4/18/20 Saw article, Town Line, Mr. Hayward, and am another person concerned about the planet’s birds, squirrels, bats, plus our other pollinators, bees, butterflies, etc. Want to add another specific issue that is involved with our compromised environment, and that is the pesticide people in the sense of their assaulting our seed stock, food supply, GMOs to be exact (genetically-modified organisms). These individuals and their corporate entities aren’t satisfied to have bags of their poisons piled at Home Depot, et al., but have been trying to commandeer seed stocks around the world so they can then alter them, putting their chemicals in them so they’ll be ready where they grow to kill the insects that challenge plants…and also every living thing that comes near them. They can affect their neighbors’ crops and fields. These people were Monsanto, now Bayer (yes, as in Bayer aspirin), etc. This ilk have despoiled land in Hawaii, added spraying their products after dark over already contaminated land. They’ve affected the health of humans nearby, including children. They’ve bought up native seed from especially poorer farmers all over the world, then sold it back to them w/pesticides inside, affected these farmers’ livelihoods and survival, negated their crops and animals. Many of these have committed suicide, such is their lot. //We can’t find birdseed w/o GMOs locally, maybe so r we doing them harm in our winter aid? I’ve called Tractor Supply, other distribution cos. for birdseed, to make them aware there is an issue. One CAN purchase non-GMO corn because chicken farmers want it. We have to search labels at the grocery stores for language like “bioengineering” and “genetic engineering” unless you want pesticides in YOUR gut as well. //Most of us have begun asking, “Where are the birds/squirrels? Where have they gone?” I would further ask, “Don’t these pesticide people realize they’re living on the same planet we are, their loved ones are?” //Mr. Hayward, do you know any specifics about our birds? Shannon Pyne, Augusta, ME (207)314-0336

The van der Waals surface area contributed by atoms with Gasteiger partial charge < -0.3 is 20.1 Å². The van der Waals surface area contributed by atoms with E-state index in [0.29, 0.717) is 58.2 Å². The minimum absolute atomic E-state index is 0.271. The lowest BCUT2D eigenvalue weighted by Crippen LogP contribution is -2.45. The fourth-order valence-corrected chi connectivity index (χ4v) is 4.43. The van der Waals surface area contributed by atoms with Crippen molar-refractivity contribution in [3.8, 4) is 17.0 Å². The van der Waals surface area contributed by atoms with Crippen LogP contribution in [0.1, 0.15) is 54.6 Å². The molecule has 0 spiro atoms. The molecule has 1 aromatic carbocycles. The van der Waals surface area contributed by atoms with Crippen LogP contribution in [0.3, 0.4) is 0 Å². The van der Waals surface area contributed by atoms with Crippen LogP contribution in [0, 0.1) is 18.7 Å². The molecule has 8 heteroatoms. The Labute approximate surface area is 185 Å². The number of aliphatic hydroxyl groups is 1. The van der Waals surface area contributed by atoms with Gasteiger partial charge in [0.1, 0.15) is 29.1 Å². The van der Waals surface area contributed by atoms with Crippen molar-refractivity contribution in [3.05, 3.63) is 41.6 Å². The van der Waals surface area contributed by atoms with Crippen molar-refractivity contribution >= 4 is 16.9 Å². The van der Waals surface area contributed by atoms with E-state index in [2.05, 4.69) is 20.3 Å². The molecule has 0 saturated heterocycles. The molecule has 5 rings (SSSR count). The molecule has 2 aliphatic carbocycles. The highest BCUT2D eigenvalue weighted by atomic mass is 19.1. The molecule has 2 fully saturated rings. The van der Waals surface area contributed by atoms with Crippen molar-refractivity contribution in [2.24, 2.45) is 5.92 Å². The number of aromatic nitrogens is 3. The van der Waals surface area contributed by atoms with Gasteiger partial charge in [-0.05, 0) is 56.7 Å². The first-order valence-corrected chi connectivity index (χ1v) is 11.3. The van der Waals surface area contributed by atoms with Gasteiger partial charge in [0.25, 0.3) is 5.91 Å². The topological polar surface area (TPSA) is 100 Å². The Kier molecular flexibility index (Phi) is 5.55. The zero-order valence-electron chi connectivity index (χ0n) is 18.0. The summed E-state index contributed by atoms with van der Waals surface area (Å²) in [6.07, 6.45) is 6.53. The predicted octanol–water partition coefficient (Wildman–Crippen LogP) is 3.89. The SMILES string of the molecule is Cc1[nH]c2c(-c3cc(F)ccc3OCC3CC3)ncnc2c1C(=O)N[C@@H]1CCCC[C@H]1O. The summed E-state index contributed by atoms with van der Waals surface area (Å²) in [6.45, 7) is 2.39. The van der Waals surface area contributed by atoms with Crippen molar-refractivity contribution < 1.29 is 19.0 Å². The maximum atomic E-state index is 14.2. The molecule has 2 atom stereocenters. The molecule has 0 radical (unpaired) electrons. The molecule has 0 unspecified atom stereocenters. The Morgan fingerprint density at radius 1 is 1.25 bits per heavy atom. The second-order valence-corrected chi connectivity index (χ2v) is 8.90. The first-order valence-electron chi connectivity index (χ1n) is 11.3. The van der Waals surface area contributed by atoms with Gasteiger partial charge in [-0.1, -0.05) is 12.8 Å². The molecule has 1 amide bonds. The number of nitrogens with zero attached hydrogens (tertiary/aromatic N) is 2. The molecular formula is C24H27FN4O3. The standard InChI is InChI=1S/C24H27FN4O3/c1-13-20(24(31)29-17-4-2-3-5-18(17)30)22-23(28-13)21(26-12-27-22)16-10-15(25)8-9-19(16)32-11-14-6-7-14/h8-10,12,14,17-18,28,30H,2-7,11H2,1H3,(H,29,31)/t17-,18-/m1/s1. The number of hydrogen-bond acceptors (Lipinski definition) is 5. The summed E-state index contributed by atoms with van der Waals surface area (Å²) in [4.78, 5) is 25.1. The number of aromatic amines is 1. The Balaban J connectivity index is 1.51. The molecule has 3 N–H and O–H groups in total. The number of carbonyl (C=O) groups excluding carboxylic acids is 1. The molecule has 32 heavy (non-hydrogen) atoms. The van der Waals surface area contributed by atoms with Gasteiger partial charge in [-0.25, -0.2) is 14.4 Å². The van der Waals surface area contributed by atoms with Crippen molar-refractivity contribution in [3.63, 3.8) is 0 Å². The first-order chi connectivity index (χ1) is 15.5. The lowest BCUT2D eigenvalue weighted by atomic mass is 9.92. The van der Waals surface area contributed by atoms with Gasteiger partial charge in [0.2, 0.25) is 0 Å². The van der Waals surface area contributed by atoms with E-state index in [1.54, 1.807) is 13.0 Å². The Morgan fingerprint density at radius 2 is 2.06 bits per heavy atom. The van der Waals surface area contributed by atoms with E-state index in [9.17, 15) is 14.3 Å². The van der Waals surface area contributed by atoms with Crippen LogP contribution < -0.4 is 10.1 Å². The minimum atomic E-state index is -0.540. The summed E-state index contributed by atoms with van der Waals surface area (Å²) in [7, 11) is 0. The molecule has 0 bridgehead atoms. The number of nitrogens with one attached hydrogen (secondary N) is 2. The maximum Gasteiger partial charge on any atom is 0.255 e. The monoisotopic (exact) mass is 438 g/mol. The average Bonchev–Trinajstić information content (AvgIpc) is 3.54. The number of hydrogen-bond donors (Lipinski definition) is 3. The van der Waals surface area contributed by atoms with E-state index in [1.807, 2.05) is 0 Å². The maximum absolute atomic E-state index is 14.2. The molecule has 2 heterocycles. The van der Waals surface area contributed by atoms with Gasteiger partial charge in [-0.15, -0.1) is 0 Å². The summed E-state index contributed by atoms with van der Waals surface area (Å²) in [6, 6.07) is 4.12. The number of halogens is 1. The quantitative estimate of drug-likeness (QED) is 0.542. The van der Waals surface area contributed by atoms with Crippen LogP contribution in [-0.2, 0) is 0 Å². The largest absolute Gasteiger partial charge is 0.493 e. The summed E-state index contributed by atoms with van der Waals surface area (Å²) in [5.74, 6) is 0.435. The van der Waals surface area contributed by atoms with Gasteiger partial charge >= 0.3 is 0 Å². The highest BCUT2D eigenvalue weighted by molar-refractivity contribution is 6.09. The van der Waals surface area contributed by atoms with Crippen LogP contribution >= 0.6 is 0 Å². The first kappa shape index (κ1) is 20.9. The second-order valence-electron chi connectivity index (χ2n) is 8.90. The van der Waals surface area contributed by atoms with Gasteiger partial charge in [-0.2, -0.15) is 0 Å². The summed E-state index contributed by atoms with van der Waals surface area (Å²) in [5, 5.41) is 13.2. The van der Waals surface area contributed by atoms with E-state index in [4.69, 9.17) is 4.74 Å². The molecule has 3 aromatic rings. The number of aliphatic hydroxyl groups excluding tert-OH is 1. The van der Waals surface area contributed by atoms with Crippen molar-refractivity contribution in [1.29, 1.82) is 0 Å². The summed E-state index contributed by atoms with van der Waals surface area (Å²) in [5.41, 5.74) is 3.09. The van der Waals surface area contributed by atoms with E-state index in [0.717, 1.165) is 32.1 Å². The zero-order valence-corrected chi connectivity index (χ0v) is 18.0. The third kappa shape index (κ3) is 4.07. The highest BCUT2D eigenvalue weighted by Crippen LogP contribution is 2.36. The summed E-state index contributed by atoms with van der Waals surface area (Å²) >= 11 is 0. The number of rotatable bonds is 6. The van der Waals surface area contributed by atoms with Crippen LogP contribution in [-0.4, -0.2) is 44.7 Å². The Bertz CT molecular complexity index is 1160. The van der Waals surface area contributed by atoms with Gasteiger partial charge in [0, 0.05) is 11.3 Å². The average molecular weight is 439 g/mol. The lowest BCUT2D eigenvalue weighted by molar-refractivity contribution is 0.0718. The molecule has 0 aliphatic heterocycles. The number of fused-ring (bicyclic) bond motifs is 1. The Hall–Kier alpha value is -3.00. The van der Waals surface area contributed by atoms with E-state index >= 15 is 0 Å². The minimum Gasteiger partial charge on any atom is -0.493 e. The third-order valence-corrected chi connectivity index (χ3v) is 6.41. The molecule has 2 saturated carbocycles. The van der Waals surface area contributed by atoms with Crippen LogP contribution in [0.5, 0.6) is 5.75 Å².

2. Ms. Shannon Pyne
    Ms. Shannon Pyne says:

    4/18/20 – Sorry, Town Line and Eric Austin, just realized I’m on your site and not talking to Clinton Hayward of the birdhouses. How dumb of me! Probably because I’m so angry about the issue with all its ranging areas of concern for our planet and its other inhabitants, our food supply. Shannon Pyne


Leave a Reply

Want to join the discussion?
Feel free to contribute!

Leave a Reply

Your email address will not be published. Required fields are marked *